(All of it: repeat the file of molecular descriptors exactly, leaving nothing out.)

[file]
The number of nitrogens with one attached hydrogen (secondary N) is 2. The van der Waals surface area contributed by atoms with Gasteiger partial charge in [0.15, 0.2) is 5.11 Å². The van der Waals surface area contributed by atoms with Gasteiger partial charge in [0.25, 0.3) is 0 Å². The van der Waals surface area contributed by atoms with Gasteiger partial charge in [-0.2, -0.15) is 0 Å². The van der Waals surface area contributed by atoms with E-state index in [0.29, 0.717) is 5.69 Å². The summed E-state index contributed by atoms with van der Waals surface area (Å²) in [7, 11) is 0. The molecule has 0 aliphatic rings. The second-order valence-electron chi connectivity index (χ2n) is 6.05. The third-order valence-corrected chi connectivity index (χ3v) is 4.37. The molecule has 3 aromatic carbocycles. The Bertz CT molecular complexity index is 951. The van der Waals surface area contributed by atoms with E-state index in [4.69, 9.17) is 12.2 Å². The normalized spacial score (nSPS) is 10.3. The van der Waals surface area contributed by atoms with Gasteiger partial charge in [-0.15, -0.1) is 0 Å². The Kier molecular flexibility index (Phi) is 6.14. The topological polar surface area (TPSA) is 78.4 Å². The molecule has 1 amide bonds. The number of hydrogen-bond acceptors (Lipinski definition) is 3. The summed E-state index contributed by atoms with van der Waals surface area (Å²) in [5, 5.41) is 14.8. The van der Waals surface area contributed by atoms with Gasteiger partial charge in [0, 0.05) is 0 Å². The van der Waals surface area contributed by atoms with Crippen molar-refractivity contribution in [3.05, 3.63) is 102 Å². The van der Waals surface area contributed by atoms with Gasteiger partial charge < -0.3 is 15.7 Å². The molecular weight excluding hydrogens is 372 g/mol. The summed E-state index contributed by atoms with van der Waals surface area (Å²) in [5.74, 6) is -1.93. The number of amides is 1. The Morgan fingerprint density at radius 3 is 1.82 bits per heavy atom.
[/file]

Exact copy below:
The number of nitrogens with one attached hydrogen (secondary N) is 2. The van der Waals surface area contributed by atoms with Gasteiger partial charge in [0.15, 0.2) is 5.11 Å². The van der Waals surface area contributed by atoms with Gasteiger partial charge in [0.25, 0.3) is 0 Å². The van der Waals surface area contributed by atoms with Gasteiger partial charge in [-0.2, -0.15) is 0 Å². The van der Waals surface area contributed by atoms with E-state index in [0.29, 0.717) is 5.69 Å². The summed E-state index contributed by atoms with van der Waals surface area (Å²) in [7, 11) is 0. The molecule has 0 aliphatic rings. The second-order valence-electron chi connectivity index (χ2n) is 6.05. The third-order valence-corrected chi connectivity index (χ3v) is 4.37. The molecule has 3 aromatic carbocycles. The Bertz CT molecular complexity index is 951. The van der Waals surface area contributed by atoms with E-state index in [4.69, 9.17) is 12.2 Å². The normalized spacial score (nSPS) is 10.3. The van der Waals surface area contributed by atoms with Gasteiger partial charge in [-0.15, -0.1) is 0 Å². The Kier molecular flexibility index (Phi) is 6.14. The topological polar surface area (TPSA) is 78.4 Å². The molecule has 1 amide bonds. The number of hydrogen-bond acceptors (Lipinski definition) is 3. The summed E-state index contributed by atoms with van der Waals surface area (Å²) in [5, 5.41) is 14.8. The van der Waals surface area contributed by atoms with Gasteiger partial charge in [0, 0.05) is 0 Å². The van der Waals surface area contributed by atoms with Crippen molar-refractivity contribution in [3.05, 3.63) is 102 Å². The van der Waals surface area contributed by atoms with Gasteiger partial charge < -0.3 is 15.7 Å². The molecular weight excluding hydrogens is 372 g/mol. The summed E-state index contributed by atoms with van der Waals surface area (Å²) in [5.74, 6) is -1.93. The number of amides is 1. The Morgan fingerprint density at radius 3 is 1.82 bits per heavy atom.